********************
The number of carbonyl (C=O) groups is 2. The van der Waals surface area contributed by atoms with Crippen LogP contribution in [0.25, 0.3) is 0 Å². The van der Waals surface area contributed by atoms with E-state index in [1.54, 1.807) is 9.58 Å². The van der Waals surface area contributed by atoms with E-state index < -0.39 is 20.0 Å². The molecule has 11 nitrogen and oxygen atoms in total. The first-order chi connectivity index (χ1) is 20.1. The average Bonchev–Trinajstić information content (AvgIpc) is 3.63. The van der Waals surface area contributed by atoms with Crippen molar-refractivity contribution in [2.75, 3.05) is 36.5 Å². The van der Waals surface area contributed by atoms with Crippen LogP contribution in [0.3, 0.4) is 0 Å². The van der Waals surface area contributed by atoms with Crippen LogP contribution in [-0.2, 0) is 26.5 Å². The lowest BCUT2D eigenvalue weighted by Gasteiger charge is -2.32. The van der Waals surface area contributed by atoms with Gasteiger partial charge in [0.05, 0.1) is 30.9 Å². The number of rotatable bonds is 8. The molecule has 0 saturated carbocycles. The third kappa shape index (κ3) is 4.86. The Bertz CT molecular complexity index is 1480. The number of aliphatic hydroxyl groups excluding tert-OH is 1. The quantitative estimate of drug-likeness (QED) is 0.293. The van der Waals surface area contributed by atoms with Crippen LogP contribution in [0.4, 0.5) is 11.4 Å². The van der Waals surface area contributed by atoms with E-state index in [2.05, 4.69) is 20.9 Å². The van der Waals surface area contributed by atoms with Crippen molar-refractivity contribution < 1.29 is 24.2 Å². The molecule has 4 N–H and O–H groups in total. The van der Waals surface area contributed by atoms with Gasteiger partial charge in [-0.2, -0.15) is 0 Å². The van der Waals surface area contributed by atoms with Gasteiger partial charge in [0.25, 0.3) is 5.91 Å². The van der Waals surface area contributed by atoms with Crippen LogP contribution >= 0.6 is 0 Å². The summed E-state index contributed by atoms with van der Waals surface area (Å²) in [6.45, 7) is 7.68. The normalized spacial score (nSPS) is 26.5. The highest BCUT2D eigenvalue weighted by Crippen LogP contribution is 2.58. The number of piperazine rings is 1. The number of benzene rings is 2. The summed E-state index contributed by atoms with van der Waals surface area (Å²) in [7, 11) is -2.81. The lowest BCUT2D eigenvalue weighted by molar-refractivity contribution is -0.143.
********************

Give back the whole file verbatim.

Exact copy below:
The number of carbonyl (C=O) groups is 2. The van der Waals surface area contributed by atoms with Crippen LogP contribution in [0.25, 0.3) is 0 Å². The van der Waals surface area contributed by atoms with E-state index in [1.54, 1.807) is 9.58 Å². The van der Waals surface area contributed by atoms with E-state index < -0.39 is 20.0 Å². The molecule has 11 nitrogen and oxygen atoms in total. The first-order chi connectivity index (χ1) is 20.1. The average Bonchev–Trinajstić information content (AvgIpc) is 3.63. The van der Waals surface area contributed by atoms with Crippen molar-refractivity contribution in [2.75, 3.05) is 36.5 Å². The van der Waals surface area contributed by atoms with Crippen LogP contribution in [0.3, 0.4) is 0 Å². The van der Waals surface area contributed by atoms with Crippen LogP contribution in [-0.2, 0) is 26.5 Å². The lowest BCUT2D eigenvalue weighted by Gasteiger charge is -2.32. The van der Waals surface area contributed by atoms with Gasteiger partial charge in [0.05, 0.1) is 30.9 Å². The number of rotatable bonds is 8. The molecule has 0 saturated carbocycles. The third kappa shape index (κ3) is 4.86. The Bertz CT molecular complexity index is 1480. The number of aliphatic hydroxyl groups excluding tert-OH is 1. The quantitative estimate of drug-likeness (QED) is 0.293. The van der Waals surface area contributed by atoms with Crippen LogP contribution in [0.4, 0.5) is 11.4 Å². The van der Waals surface area contributed by atoms with E-state index in [2.05, 4.69) is 20.9 Å². The van der Waals surface area contributed by atoms with Crippen molar-refractivity contribution < 1.29 is 24.2 Å². The molecule has 4 N–H and O–H groups in total. The van der Waals surface area contributed by atoms with Gasteiger partial charge in [-0.2, -0.15) is 0 Å². The van der Waals surface area contributed by atoms with Gasteiger partial charge in [0.25, 0.3) is 5.91 Å². The van der Waals surface area contributed by atoms with Crippen LogP contribution >= 0.6 is 0 Å². The summed E-state index contributed by atoms with van der Waals surface area (Å²) in [6.45, 7) is 7.68. The normalized spacial score (nSPS) is 26.5. The highest BCUT2D eigenvalue weighted by Crippen LogP contribution is 2.58. The number of piperazine rings is 1. The number of benzene rings is 2. The summed E-state index contributed by atoms with van der Waals surface area (Å²) in [7, 11) is -2.81. The lowest BCUT2D eigenvalue weighted by molar-refractivity contribution is -0.143.